The SX50 doing what it does best

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VisionLight
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The SX50 doing what it does best
5 months ago

From the end of my driveway I saw a small patch of red bobbing up and down over an old rotted stump on my neighbor's property. I ran back to my home to get my SX50 because I was pretty sure it was going to be worthwhile. And I was rewarded as I made my way around the bushes to get below it. There I found a Male Pileated Woodpecker enjoying a late afternoon meal in the bright yellow sun. These large birds (14-16 inches long) are very shy, so I knew I wouldn't be able to get closer than 25-30 feet from it. But I did have the ingredients of the great strengths of the SX50: the sharpness of the 1200mm (equiv.) lens focused from about 30 feet in bright sunshine for a high hand held shutter speed.

The woodpecker was bobbing up and down very fast and the first couple images had sharp body feathers but a little too much subject movement in the head and eyes. I was already at 1/500th second and ISO 200, but I did not want to go to a higher ISO because I'm rarely happy with the results over ISO 200 in bright sunshine. ISO 400 to 800 do usually work for me, but only in the shade. So I was happy the bird was intent on its meal and ignoring me, which gave me time to notice that its head hesitated for a consistent fraction of a second at the top of each peck. I was able to time it to the delay of the shutter press and was elated to see sharp all around results for both body and eyes on the magnified LCD. It's a good thing since the bird never stopped moving. Some people may suggest using the continuous drive, which, by the way, the camera was set to. But I feel from years of experience that taking the time to spot meter, precisely pick your focus point, fully compose your image in camera and then pick your moment of exposure still give the best results. If your subject is willing, that is. I was lucky and today's subject was.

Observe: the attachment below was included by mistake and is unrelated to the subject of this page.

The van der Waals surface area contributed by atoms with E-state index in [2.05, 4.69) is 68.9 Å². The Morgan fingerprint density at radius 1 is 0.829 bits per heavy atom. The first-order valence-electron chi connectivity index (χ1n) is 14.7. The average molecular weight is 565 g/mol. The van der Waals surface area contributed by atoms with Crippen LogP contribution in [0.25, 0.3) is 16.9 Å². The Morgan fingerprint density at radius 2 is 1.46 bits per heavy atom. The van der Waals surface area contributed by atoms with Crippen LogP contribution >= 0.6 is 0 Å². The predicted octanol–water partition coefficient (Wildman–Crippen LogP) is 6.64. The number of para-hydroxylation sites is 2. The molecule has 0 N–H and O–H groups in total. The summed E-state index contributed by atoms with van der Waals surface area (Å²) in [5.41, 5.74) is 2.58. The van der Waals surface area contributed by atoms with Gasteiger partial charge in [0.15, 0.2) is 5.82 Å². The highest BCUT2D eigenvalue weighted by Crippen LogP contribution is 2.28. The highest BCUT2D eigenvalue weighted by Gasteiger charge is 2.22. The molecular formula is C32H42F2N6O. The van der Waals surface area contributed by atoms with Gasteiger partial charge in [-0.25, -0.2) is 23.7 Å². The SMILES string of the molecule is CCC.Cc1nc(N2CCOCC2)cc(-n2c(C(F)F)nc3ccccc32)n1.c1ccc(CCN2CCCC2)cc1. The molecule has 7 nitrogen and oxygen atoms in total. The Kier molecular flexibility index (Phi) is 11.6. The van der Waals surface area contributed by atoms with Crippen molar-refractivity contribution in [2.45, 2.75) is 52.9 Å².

So here is a portrait of a Male Pileated Woodpecker using the SX50 doing what it does best:

Male Pileated Woodpecker

Some technical notes. As usual for me, the image was captured in raw. Because the late afternoon sun was very yellow, the Kelvin temperature had to be corrected in the process. Fortunately the under wing feathers of the Pileated Woodpecker are a very clean white and those showing in the above image gave a good basis for the correct color balance. A bit of the noise from using ISO 200 was removed, followed by a minor tweak in lower level sharpening to restore the fabulous detail captured by the lens. The image is mostly right out of the camera raw file.

And another note for those interested. That the red head feathers come all the way down to the beak indicates that this is a male. On a female, the black mask around the eyes would extend all the way around the front of the face. These are beautiful birds and always a treat to see when one or a pair comes to visit. I hope you find this one as much a pleasure to see as I did.

As always, comments are welcome.

Ed

 VisionLight's gear list:VisionLight's gear list
Canon PowerShot S100 Canon PowerShot SX40 HS Canon PowerShot SX50 HS Canon EOS 5D Canon EF 100-400mm f/4.5-5.6L IS USM +4 more
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